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Apollodorus the Athenian, in the third book of his treatise on a Modest and Prudent Man, which is addressed to those whom he calls Male Buffoons, having first used the expression, “more libidinous than the very Inventors themselves (ἄλφησται),” says, there are some fish called ἄλφησται, being all of a tawny colour, though they have a purple hue in some parts. And they say that they are usually caught in couples, and that one is always found following at the tail of the other; and therefore, from the fact of one following close on the tail of the other, some of the ancients call men who are intemperate and libidinous by the same name. But Aristotle, in his work on Animals, says that this fish, which he calls alphesticus, has but a single spine, and is of a tawny colour. And Numenius of Heraclea mentions it, in his treatise on Fishing, speaking as follows:—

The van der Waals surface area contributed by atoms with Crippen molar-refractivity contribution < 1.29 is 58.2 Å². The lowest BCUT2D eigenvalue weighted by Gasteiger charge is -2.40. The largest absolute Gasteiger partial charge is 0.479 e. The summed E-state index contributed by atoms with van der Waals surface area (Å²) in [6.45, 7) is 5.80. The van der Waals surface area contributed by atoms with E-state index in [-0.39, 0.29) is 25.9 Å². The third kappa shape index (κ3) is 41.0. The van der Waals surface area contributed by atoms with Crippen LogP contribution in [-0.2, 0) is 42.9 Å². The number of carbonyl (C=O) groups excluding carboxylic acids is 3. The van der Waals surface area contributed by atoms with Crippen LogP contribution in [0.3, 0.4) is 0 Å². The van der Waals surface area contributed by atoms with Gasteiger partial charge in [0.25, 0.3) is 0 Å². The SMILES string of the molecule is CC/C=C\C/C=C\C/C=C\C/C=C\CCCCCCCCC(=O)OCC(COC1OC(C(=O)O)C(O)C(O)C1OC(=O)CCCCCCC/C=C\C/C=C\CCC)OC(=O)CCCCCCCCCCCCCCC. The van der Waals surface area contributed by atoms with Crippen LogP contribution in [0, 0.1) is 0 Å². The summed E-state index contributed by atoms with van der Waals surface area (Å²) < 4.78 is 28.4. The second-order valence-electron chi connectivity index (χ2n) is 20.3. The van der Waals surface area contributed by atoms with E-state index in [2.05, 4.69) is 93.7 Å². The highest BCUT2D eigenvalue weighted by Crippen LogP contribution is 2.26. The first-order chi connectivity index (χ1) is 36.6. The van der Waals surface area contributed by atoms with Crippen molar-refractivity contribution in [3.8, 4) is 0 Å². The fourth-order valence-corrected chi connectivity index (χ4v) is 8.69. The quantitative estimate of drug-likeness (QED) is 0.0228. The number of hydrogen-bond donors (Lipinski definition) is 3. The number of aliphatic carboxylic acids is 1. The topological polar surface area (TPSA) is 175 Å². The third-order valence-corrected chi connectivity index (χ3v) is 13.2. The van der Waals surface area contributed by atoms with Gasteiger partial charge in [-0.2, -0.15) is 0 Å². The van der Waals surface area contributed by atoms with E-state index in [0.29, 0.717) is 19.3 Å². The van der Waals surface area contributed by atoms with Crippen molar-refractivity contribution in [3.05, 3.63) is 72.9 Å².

The fish that lives in seaweed, the alphestes,
The scorpion also with its rosy meat.
And Epicharmus, in his Marriage of Hebe, says—
Mussels, alphetæ, and the girl-like fish,
The dainty coracinus.
Mithæcus also mentions it in his Culinary Art.

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